From School Library Journal
Grade 1-4–In this stirring historical story, a heroic and determined horse refuses to be put out to pasture after his firefighting days come to an end. Magnus, a mighty gray stallion, and his companions have been trained to pull the heavy steam pumper to fires. One day, the captain returns to the station with a motorized fire engine, and Magnus is put in a nearby field. At the sound of the alarm, he is over the fence and following the truck down the street. The captain considers him a dangerous nuisance until the new engine breaks down and Magnus has the chance to fight one more blaze. Afterward, a retired fireman takes the hero to his farm where he becomes a beloved companion to the man's grandchildren. Impressive oil paintings in vibrant colors capture the drama of firefighting in the 1800s. The horses, particularly Magnus, are striking, especially in their resemblance to the powerful war horses of Renaissance art. Tension is etched on the faces of the men as they hasten to a burning building, but there are also moments of empathy between them and the animals. The exciting spreads will pull readers into the action. This is a fine tribute to the four-legged "smoke eaters" that bravely served their communities.– Carol Schene, Taunton Public Schools, MA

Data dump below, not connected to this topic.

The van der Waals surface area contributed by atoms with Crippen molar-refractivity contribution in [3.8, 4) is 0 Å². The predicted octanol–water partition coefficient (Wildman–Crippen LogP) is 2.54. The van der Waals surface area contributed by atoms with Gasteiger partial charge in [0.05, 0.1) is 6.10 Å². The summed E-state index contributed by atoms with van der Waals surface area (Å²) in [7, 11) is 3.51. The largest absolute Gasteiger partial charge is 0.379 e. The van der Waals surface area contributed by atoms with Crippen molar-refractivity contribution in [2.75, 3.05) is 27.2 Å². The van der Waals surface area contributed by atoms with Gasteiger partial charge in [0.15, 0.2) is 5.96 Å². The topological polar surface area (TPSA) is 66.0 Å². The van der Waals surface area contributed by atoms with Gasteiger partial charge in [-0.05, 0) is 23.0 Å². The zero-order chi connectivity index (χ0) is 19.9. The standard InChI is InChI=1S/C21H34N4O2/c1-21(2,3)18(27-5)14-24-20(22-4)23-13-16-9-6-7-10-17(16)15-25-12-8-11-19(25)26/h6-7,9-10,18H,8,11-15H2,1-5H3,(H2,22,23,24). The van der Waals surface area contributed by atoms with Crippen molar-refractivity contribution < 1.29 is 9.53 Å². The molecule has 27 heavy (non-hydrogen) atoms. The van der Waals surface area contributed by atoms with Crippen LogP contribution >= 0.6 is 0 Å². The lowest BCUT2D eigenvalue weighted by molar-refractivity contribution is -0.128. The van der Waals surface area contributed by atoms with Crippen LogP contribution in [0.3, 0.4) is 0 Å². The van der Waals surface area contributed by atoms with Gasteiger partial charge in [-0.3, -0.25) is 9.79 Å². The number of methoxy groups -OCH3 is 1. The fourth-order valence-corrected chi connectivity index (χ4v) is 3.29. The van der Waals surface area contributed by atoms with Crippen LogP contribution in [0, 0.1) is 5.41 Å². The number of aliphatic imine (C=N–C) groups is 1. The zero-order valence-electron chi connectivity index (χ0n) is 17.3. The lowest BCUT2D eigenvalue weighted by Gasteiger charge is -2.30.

Copyright © Reed Business Information, a division of Reed Elsevier Inc. All rights reserved.
PreS-Gr. 2. Strong, gray Magnus has been a fire horse his whole life; he pulls the giant steam pumper to each site, knows how to "handle himself around calamity and chaos," and understands that he must stand "rock steady" while the firemen work. Then the captain brings in a motorized fire engine. Magnus and his team are put out to pasture, but when the fire bell rings, Magnus can't keep from leaping the fence and racing to the scene to help. The firemen scoff at the old-timer--until the fire engine breaks down en route to a blaze, and Magnus is called into duty and celebrated as a hero. Armstrong's pacing lags a bit, but her vivid, colloquial language (the new engine is a "burping, belching, oil-smelling newfangled contraption") will capture children's attention, as will the lustrous oil illustrations, reminiscent of WPA paintings of laborers that show magnificent horses in action. An author's note gives more information about fire horses in American history. Gillian Engberg
See all Editorial Reviews
Copyright © American Library Association. All rights reserved